Dental Surgery Unexpectedly Triggered My Past Medical Trauma
Columnist Allison Ross was hit with a jarring flashback to her vasculitis onset
Once you’ve lived many years with a disorder as stressful as vasculitis, it’s both harder and easier to endure routine medical procedures.
A couple weeks ago, I encountered severe dental issues. I never had my wisdom teeth taken out as a young adult, and they were enacting their revenge. Shooting pain gripped my lower jaw, subtle at first, but then more insistent as the week progressed.
Within five days, I was unable to sleep at night. I finally contacted an emergency dentist, who scheduled a much-needed extraction for the following week. I was sure I’d be relieved afterward, but first there was an unanticipated surgery to get through. I dreaded it.
The day came. I was so nervous I’d barely slept the night before. It was a simple surgery, but I was burdened by doubt and anxiety. Since I was diagnosed with vasculitis as a teen, I’d been to hell and back. The swirl of past hospitals, doctors, and tests loomed over me like a nightmarish cloud, persisting all the way to my dental appointment.
I took a deep breath and sat in the chair, holding my lower jaw. I tried to remind myself that once this was all over, I’d feel so much better.
“We’re going to get the oxygen flowing to you now. After that goes for a while, it’ll be replaced with a mixture of oxygen and nitrous oxide, which is what will relax you.”
I appreciated the dentist’s explanation. Leaning back, I prepared to have a mask placed over my nose and enjoy the flow of oxygen until the effects began to take hold. My jitters were so strong, I was looking forward to the nitrous oxide.
But it turned out I wasn’t prepared after all. When the plastic contraption fit over my face, suddenly I had a horrific flashback: I’m 16 years old, in the ICU, and nurses are scrambling to keep me alive. I haven’t been able to breathe properly for many months. One of them fits a spongy mask over my face, and I inhale the sweet, clean flow of oxygen gratefully.
At the time, we didn’t know that my left lung was two-thirds full of my own blood due to a pulmonary hemorrhage. One symptom of my vasculitis onset was that I was severely short on oxygen. The problem had crept up on me so slowly that I didn’t realize how hard it was to breathe.
Flash forward to the present: Until that moment in the dental chair, I hadn’t realized I had medical trauma regarding masks. Then I knew.
I was able to rationalize the situation to myself and stop short of a panic attack. I knew the surgery had nothing to do with vasculitis, and I was far from a life-threatening situation. I knew I was safe and would feel much better after this easy procedure.
I simply wasn’t prepared for the parallels to a medical scenario from 18 years ago.
Many of us who endure health complications are stronger because of them. We know that things can get painful, uncomfortable, and invasive. We may not be scared, but it doesn’t mean things are any more pleasant.
I tried affirmations: You’re a survivor. You’ve been through much worse than this. You’ve had biopsies, physical traumas, and hundreds of tests. You can do this. But I was trembling again. Could it be that the dentist’s office was awakening some of those memories? Maybe my anxiety was heightened due to some form of medical PTSD.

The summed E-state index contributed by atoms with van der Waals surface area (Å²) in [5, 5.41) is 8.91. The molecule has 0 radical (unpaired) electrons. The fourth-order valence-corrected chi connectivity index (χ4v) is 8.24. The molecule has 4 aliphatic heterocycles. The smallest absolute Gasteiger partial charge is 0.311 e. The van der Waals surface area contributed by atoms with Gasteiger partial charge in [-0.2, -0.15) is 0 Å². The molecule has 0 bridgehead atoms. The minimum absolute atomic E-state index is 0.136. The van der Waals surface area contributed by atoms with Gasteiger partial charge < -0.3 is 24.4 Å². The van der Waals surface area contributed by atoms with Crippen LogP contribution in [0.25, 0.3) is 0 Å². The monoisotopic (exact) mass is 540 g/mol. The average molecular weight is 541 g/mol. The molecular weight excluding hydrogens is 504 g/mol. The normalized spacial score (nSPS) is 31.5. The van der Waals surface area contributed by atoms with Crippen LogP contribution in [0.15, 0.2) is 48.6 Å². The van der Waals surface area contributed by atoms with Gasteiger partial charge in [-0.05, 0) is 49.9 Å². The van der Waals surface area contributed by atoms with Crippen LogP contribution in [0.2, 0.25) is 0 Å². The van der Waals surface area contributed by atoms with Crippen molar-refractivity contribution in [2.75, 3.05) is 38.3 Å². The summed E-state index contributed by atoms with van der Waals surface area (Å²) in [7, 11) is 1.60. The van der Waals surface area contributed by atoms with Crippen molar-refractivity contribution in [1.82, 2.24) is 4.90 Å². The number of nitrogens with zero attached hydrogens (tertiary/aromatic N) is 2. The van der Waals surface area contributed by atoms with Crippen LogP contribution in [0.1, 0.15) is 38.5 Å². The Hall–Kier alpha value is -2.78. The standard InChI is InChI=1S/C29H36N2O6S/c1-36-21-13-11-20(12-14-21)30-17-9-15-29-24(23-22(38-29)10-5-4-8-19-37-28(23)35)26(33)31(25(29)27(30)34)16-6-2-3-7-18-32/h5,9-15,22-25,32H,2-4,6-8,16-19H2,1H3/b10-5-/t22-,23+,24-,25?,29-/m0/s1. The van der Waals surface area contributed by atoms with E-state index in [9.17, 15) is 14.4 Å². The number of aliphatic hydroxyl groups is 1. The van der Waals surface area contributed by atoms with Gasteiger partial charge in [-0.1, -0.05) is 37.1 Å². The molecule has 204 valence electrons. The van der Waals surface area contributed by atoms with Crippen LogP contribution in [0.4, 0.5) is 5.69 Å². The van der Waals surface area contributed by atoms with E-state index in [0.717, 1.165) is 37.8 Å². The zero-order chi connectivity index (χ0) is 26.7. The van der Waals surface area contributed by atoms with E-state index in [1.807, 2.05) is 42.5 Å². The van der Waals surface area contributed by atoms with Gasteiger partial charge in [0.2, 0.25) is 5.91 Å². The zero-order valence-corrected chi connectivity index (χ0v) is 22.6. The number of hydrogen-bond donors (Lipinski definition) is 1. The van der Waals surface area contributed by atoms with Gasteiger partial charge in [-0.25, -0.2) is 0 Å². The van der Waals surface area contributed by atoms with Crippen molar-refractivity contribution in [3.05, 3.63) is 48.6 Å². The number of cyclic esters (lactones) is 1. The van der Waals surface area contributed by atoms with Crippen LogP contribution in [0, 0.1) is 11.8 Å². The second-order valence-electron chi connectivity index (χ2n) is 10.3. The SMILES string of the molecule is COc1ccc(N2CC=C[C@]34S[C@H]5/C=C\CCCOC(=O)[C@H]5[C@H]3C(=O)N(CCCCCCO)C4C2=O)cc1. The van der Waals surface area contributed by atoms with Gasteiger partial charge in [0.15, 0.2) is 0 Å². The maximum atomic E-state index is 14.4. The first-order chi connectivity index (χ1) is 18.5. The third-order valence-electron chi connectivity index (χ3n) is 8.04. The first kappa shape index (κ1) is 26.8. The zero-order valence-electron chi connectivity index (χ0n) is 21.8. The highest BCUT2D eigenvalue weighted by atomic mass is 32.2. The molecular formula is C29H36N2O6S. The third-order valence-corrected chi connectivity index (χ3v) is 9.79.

There was also the financial aspect to contend with. I have been without insurance for many months now and am a cash-pay patient. Though the dental operation wasn’t beyond my means, it put significant stress on my bank account, in addition to the cost of regular vasculitis medications and lab visits.
“We got it out! All done.” The dentist’s voice assured me that I’d made it through yet another medical setback.
Though the experience wasn’t pleasant, it brought forward many truths. I’m grateful that there weren’t further issues beyond a simple extraction. I’m fortunate to be able to take care of myself. And I’m lucky to have family and friends who sent me messages of encouragement during recovery.
Ask someone what their most valuable possession is. Time and freedom? Their pets? Assets or family heirlooms? For me and many other chronic illness patients, the answer is simple: physical stability. I’m not asking for perfect health, just the ability to control my body and mind within reasonable means.
Like all medical situations, this surgery helped put life in perspective. And now I carry on — stronger, healthier, and more knowledgeable than before.
Note: ANCA Vasculitis News is strictly a news and information website about the disease. It does not provide medical advice, diagnosis, or treatment. This content is not intended to be a substitute for professional medical advice, diagnosis, or treatment. Always seek the advice of your physician or other qualified health provider with any questions you may have regarding a medical condition. Never disregard professional medical advice or delay in seeking it because of something you have read on this website. The opinions expressed in this column are not those of ANCA Vasculitis News or its parent company, BioNews, and are intended to spark discussion about issues pertaining to ANCA vasculitis.
Did you have other complications with your teeth?
No other complications. My family has always been blessed with good dental health, so this surgery was an anomaly (and all non-wisdom/functional teeth are perfectly healthy still). Many vasculitis patients encounter issues with bone density due to heavy steroid treatment - earlier in my illness I did have some challenges with that. Otherwise, no other dental problems.